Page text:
Lee Zane ’88 credits much of his growth mindset to his experiences at Punahou where he played volleyball and basketball, and participated in Variety Show and marching band. But it was the people who inspired and propelled him.
See related profiles about Vanessa Van Gorder ’95 Distajo and Jane Beachy ’97
More than Skin Deep
By Camila Chaudron ’08
By almost every measure imaginable, Lee Zane ’88 has achieved dazzling success: Valedictorian at Colgate University with a degree in neuroscience, an M.D. from Stanford University, a faculty member at a premier institution, a successful biotech executive, and a father of two boys – not to mention a black belt in martial arts. Zane also possesses the rare ability to reflect deeply on how he has accomplished so much, to whom he owes it, and the role social responsibility played in his journey.
A third-generation Punahou student, Zane credits much of his growth mindset to his experiences at Punahou, where he sought a well-rounded education – playing volleyball and basketball, writing and acting in the Variety Show, and marching in the band. But it was the people who inspired and propelled him.
“Every quantum leap I’ve made can be traced back to someone,” Zane says of his mentors, “whether it was something they said, demonstrated, or embodied.” One mentor in particular stood out: Buff ’n Blue Volleyball Coach Chris McLachlin ’64.
Renowned for his championship-winning teams, “Coach Mac didn’t just make you a great player, he taught you to be a great man and a winner,” Zane reflects. While he admits he wasn’t a star athlete, the lessons he learned on and off the court about hard work, perseverance, preparation and conviction shaped Zane’s confidence in a profound way. “We prepared harder than any other team and when we stepped onto the court, it wasn’t a question of whether we’d win, but by how much.”
The self-confidence he generated on the court also impacted his academics, but Zane’s focus was not entirely on grades. Instead, he was “far more driven by fascination.” “If I can just tap into even a little of the passion that drove my teachers or professors to dedicate their lives to their field,” he explains, “learning becomes far easier and much more interesting.”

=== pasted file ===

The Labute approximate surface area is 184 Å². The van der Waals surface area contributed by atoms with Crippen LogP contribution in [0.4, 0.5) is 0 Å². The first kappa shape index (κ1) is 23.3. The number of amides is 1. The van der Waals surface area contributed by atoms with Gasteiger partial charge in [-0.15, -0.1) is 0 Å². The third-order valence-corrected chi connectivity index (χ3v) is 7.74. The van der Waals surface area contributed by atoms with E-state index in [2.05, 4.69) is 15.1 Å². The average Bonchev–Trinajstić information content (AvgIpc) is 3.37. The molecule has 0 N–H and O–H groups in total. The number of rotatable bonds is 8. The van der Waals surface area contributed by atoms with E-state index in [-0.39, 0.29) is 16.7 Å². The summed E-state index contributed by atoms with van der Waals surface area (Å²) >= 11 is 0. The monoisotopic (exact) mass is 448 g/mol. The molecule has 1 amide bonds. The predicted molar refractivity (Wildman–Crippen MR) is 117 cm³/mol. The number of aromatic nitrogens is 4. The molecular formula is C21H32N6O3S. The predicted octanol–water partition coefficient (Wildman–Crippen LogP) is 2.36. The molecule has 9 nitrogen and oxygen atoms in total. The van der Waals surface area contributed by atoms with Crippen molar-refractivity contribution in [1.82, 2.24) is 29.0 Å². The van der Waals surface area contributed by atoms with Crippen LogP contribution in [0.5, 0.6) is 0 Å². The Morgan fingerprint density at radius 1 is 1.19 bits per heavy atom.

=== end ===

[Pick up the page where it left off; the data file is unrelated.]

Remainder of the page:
Clearly this approach paid off: he graduated at the top of his class at Colgate and after two years doing research in a neuroscience lab at the University of California, Los Angeles, he enrolled in medical school at Stanford on a five-year track, which allowed him to continue his research and teaching. Whereas many doctors decry their years of medical school, Zane thrived in the intellectually rigorous environment: “The fact that you’re constantly engaged and working alongside inspiring world-class physicians makes up for the tough hours.”
During his dermatology residency training at the University of California, San Francisco, Zane discovered an interest in clinical research and was invited to join the faculty at UCSF. There he obtained a master’s degree in clinical research, earned a dual appointment in dermatology as well as epidemiology and biostatistics, and successfully built and directed the central Clinical Research Unit in the Dermatology Department.
Zane has made social responsibility integral to his life. As a resident, recognizing a lack of support for young academicians and scientists, particularly in his chosen area of acne research, he founded the American Acne and Rosacea Society, which awards research grants to young investigators. It was also for reasons of social impact that Lee decided to transition from academia to the biotech industry, joining Palo Alto-based Anacor Pharmaceuticals Inc. in 2008.
“As much as I loved seeing patients,” he said, “I was only helping one patient at a time. If I could leverage my skills as a clinical researcher and bring new medications to market, I could help populations of patients at a time.”
Starting over in a new career at Anacor, Zane quickly rose to become Chief Medical Officer, helped to take the company public in 2010, and developed two consecutive new molecules through clinical trials to market, including a cutting-edge drug to treat eczema. Its unprecedented successes attracted the attention of bigger companies, and Anacor was eventually bought by pharmaceutical giant Pfizer Inc. for $5.2 billion in 2016.
These days, Zane is focused on spending time with his family, continuing his personal development, and giving back to his community. The longtime California resident volunteers in a myriad of ways: as a trustee for his older son’s middle school; as a mentor for students and young physicians in medicine or biotechnology; as a den leader for his younger son’s Cub Scout den; and, most recently, as an alumni participant in the Punahou G-Term trip to the Bay Area.
Not coincidentally, social responsibility was also the theme of the G-Term course, where Zane spoke to the students about his experiences in science and technology. “If they can benefit from any of the lessons I’ve learned, I’m happy to share them,” he said. “The greatest thanks I can give to my mentors is to pay it forward as a mentor to others.”